Claim Granted: Campaign Film on the fight by 3.8 million women born in the 1950s to get back their pensions

The fight by 3.8 million women born in the 1950s. Film by Jasper Warry and Hello Deer Productions

This up beat film rightly pitches the mood of a generation of women who are not going to lie down and lose tens of thousands of pounds each because of a cruel, incompetent government which thought it could get away with raising the pension age without telling them.

It is a worthy rebuke to George Osborne, the multi millionaire former Tory chancellor and editor of the Evening Standard who once boasted about the removal of the benefit:

“I’ve found it one of the less controversial things we’ve done and probably saved more money than anything else we’ve done.

Instead he has left the Department of Work and Pensions with a multi million pound legal bill and that’s only for starters. If the women win it is going to be one of the most costly decisions George Osborne has ever made.

Byline Times Exclusive: Charity Commission to condemn Oxfam over Haiti sex exploitation but ignore damning report exposing 23 other charities

Oxfam to be damned tomorrow while 23 other international charities could have a worse history of sex exploitation of women

 The Charity Commission will tomorrow issue an excoriating report on Oxfam’s mismanagement and failure to act over the sexual exploitation of victims of the Haiti earthquake in 2011.

But the Commission will ignore a much wider scandal that suggests that 23 of the world’s biggest overseas aid charities are hiding far worse sexual exploitation of vulnerable people by their own staff and of fellow women and gay aid workers.

The full story is in Byline Times here.

Ministry tells court 3.8 million 50s born women had no right or remedy to stop them losing their pensions

Crowds of BackTo60 and Waspi supporters outside the High Court celebrating the hearing today

The 3.8 million women born in the 1950s who lost lost billions of pounds by the raising of the pension age from 60 to 66 had no right to expect to be told about the changes to their pensions, lawyers for the Department of Work and Pensions told a judicial review today.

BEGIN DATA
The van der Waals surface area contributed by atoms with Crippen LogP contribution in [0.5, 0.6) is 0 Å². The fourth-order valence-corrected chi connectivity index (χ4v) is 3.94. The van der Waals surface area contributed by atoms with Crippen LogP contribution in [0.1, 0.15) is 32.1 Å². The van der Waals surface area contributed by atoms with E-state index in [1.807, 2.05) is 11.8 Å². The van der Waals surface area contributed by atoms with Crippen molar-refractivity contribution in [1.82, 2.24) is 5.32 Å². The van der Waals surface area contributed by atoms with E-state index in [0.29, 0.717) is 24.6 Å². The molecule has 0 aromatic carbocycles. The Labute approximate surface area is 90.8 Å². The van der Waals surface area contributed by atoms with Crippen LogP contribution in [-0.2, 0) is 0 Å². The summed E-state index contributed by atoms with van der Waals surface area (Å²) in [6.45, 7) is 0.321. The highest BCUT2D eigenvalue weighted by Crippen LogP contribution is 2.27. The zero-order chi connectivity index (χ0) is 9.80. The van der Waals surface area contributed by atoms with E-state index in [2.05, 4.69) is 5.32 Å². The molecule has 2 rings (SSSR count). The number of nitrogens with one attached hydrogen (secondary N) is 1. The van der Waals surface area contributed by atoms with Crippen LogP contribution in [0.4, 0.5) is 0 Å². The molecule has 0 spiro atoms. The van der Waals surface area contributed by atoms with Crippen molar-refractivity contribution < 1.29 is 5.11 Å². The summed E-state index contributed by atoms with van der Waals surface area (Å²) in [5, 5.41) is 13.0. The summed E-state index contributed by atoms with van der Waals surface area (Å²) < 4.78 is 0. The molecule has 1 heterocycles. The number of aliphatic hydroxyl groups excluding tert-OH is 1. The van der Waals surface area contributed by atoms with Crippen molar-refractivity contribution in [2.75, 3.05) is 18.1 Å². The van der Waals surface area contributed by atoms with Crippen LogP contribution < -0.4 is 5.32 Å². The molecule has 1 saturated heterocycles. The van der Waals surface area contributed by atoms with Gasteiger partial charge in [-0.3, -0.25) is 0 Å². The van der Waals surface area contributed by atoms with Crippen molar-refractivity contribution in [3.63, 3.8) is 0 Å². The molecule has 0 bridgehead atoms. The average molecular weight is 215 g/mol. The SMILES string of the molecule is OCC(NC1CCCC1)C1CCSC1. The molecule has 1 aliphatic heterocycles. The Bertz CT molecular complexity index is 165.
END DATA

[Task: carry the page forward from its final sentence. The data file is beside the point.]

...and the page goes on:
Sir James Eadie,QC,  on behalf of Amber Rudd, the current work and pensions secretary, argued that the women  had no legal remedy to get their money back because the judges hearing the case could not challenge the primary legislation which authorised the change. He said constitutional grounds prevented the judges challenging any major primary legislation passed by Parliament.

The full story is on Byline Times here.

Exclusive on Byline Times: Ministry secretly knew 50s born women were widely ignorant of big rise in pension age – judicial review hearing told

Internal Whitehall documents released yesterday reveal that the Department of Work and Pensions  secretly knew on six separate occasions that there was “ widespread ignorance “ among 3.8 million women born in the 1950s that they were about to lose their pensions for up to six years.

 The disclosure by Michael Mansfield, QC came on the first day of a landmark judicial review brought by the campaigning group Back to 60 into the raising of the pension age from 60 to 66 which has left  this group of women living in poverty after they had relied on the money for their retirement.

The full story is on BylineTimes here.

Exclusive: How Margaret Thatcher’s legacy can undo the damage she did to 50s born women pensioners

Jackie Jones MEP explains how 50s born women will get their rights

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It is a supreme irony. Margaret Thatcher’s government ended the Treasury contribution to the National Insurance Fund that has now deprived 3.9 million women born in the 1950s of their pensions for up to six years. Now she could also be their saviour.

This is because Britain’s first woman prime minister took the decision to ratify in 1986 the United Nations Convention on the Elimination of All Forms of Discrimination 1979 (CEDAW).